In his wonderful, and still relatively new, book American Heathens: Religion, Race, and Reconstruction in California (University of California Press and Huntington Library, 2012), Joshua Paddison transports us to post-Civil War California, where the meaning of citizenship is under debate. Who was American? Paddison argues that California stood at the center of the debate because of its multiethnic society, where “race” included black and white but also Indian and Chinese, where “religion” included Protestant, Catholic, and several varieties of non-Christian. For those of us dissatisfied with a narrative of American race relations that concentrates on the black-white binary, Paddison’s story is a refreshing new take on the postbellum years.
Paddison’s main arguments are, first, “that religion was central to formations of race and citizenship in the post-Civil War United States” (4), and second, “that Reconstruction was a multiracial and multiregional process of national reimagining” that resulted in “a knitting together of North, South, and West around a newly robust white Christian identity during the course of” the decade following the removal of federal troops from the South in 1877 (5).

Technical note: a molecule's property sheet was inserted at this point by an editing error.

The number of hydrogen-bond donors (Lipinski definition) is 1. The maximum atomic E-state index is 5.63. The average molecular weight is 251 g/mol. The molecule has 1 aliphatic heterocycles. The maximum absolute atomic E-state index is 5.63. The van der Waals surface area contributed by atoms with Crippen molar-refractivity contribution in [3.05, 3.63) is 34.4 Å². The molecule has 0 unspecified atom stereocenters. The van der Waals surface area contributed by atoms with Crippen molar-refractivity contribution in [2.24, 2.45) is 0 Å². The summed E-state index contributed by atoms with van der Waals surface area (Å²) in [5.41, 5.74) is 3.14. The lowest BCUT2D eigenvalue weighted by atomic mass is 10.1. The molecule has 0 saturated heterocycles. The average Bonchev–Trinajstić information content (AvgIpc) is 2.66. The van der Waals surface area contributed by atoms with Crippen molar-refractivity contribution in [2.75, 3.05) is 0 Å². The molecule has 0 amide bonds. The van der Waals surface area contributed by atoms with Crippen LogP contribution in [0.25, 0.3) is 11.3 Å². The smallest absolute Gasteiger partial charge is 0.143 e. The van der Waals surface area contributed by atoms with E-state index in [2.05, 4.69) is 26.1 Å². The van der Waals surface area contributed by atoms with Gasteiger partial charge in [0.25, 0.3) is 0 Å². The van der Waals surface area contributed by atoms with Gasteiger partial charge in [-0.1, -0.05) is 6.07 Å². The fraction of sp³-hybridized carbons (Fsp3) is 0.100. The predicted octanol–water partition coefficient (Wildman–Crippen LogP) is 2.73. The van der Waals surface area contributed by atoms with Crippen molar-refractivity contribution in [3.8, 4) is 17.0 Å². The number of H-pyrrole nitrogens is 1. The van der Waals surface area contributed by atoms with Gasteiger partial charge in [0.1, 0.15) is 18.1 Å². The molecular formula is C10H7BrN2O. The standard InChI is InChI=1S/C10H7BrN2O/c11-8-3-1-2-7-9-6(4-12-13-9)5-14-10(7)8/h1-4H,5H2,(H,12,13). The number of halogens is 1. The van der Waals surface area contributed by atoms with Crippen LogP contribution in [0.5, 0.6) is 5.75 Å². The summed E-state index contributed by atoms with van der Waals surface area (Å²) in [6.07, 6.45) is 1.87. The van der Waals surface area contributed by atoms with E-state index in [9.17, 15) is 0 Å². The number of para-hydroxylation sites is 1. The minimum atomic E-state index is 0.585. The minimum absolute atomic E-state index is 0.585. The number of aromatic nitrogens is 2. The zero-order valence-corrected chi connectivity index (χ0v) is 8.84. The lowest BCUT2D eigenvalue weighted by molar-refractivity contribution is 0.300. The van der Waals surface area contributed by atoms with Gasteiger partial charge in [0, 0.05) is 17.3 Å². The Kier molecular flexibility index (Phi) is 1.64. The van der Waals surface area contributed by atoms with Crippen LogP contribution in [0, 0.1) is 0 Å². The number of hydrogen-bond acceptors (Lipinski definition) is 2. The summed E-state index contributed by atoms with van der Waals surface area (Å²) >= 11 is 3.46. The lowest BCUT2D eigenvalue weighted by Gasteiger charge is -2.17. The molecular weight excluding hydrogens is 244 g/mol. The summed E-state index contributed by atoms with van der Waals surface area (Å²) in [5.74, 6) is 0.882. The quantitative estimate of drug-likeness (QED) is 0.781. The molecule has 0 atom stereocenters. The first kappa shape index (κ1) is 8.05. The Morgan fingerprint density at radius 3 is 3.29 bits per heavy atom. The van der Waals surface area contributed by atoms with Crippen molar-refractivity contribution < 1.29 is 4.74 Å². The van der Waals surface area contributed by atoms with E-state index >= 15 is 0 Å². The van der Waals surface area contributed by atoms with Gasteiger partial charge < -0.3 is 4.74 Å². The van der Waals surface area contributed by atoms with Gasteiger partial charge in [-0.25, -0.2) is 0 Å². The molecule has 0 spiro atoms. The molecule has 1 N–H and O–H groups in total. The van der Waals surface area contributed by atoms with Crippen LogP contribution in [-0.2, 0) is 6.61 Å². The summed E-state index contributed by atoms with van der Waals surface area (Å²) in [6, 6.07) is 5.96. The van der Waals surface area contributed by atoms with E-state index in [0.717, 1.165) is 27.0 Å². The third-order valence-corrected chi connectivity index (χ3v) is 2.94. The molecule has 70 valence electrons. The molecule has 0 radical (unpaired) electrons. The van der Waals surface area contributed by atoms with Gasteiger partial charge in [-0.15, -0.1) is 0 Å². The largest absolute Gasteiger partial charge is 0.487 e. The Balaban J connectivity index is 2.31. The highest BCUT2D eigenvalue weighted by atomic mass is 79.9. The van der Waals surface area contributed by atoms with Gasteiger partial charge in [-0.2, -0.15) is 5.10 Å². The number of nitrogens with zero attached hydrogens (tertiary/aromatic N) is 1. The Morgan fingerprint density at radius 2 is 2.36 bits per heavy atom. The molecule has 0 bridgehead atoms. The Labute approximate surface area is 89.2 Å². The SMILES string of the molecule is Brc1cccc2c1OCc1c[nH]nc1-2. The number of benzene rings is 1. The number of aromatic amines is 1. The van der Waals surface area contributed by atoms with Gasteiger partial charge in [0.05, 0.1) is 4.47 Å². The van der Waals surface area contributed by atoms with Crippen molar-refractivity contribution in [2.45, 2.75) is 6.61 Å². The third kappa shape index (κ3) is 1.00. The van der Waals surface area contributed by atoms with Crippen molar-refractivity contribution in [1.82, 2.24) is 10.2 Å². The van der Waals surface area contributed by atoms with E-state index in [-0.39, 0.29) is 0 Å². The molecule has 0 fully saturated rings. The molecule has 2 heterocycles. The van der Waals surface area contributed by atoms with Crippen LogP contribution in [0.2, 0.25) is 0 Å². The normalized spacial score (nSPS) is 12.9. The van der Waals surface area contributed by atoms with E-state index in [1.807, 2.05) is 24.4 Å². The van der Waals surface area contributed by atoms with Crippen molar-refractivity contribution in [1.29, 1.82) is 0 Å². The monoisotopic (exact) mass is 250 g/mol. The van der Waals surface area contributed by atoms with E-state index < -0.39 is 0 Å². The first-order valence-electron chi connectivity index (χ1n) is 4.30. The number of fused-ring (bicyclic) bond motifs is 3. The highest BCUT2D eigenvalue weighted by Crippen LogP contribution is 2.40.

Paddison tells this story with a remarkable attention to detail, weaving together tales of individual preachers, converts, and activists (one of whom, Jee Gam, Paddison has written about here before) to demonstrate the issues at play and the halting, incremental accumulation of support for a definition of citizenship centered around race, religion, and gender: white Christian manhood. This is not a simple story: as Paddison writes, “the nation’s rejection of Indians and Chinese immigrants as citizens in the 1880s came not as a result of race ‘trumping’ religion. Rather, one religio-racial vision—Christian white male supremacy—triumphed over another that emphasized anti-Catholicism and paternalistic racial uplift” (9).
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